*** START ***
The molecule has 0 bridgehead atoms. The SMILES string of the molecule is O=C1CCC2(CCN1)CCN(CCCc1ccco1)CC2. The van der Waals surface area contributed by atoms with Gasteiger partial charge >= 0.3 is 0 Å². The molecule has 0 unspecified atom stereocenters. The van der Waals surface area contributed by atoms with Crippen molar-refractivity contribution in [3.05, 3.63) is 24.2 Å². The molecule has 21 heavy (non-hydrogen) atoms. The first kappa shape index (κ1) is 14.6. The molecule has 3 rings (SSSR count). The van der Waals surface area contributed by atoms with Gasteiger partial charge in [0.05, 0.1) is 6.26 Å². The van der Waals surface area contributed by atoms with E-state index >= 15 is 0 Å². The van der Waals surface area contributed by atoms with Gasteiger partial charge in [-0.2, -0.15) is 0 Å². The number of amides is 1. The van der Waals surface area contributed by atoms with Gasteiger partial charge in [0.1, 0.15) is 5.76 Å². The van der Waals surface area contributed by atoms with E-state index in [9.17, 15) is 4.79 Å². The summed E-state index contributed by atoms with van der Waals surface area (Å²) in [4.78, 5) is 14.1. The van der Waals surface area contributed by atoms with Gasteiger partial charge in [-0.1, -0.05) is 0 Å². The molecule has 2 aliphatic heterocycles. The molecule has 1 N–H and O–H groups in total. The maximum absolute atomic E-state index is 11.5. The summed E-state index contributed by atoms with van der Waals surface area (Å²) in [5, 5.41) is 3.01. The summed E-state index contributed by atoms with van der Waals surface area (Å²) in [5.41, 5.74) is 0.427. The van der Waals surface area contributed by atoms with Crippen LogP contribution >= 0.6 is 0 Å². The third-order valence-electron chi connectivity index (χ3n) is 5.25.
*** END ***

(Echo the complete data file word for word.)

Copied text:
The molecule has 0 bridgehead atoms. The SMILES string of the molecule is O=C1CCC2(CCN1)CCN(CCCc1ccco1)CC2. The van der Waals surface area contributed by atoms with Gasteiger partial charge >= 0.3 is 0 Å². The molecule has 0 unspecified atom stereocenters. The van der Waals surface area contributed by atoms with Crippen molar-refractivity contribution in [3.05, 3.63) is 24.2 Å². The molecule has 21 heavy (non-hydrogen) atoms. The first kappa shape index (κ1) is 14.6. The molecule has 3 rings (SSSR count). The van der Waals surface area contributed by atoms with Gasteiger partial charge in [0.05, 0.1) is 6.26 Å². The van der Waals surface area contributed by atoms with E-state index >= 15 is 0 Å². The van der Waals surface area contributed by atoms with Gasteiger partial charge in [-0.2, -0.15) is 0 Å². The number of amides is 1. The van der Waals surface area contributed by atoms with Gasteiger partial charge in [0.1, 0.15) is 5.76 Å². The van der Waals surface area contributed by atoms with E-state index in [9.17, 15) is 4.79 Å². The summed E-state index contributed by atoms with van der Waals surface area (Å²) in [4.78, 5) is 14.1. The van der Waals surface area contributed by atoms with Gasteiger partial charge in [-0.1, -0.05) is 0 Å². The molecule has 2 aliphatic heterocycles. The molecule has 1 N–H and O–H groups in total. The maximum absolute atomic E-state index is 11.5. The summed E-state index contributed by atoms with van der Waals surface area (Å²) in [5, 5.41) is 3.01. The summed E-state index contributed by atoms with van der Waals surface area (Å²) in [5.41, 5.74) is 0.427. The van der Waals surface area contributed by atoms with Crippen LogP contribution >= 0.6 is 0 Å². The third-order valence-electron chi connectivity index (χ3n) is 5.25.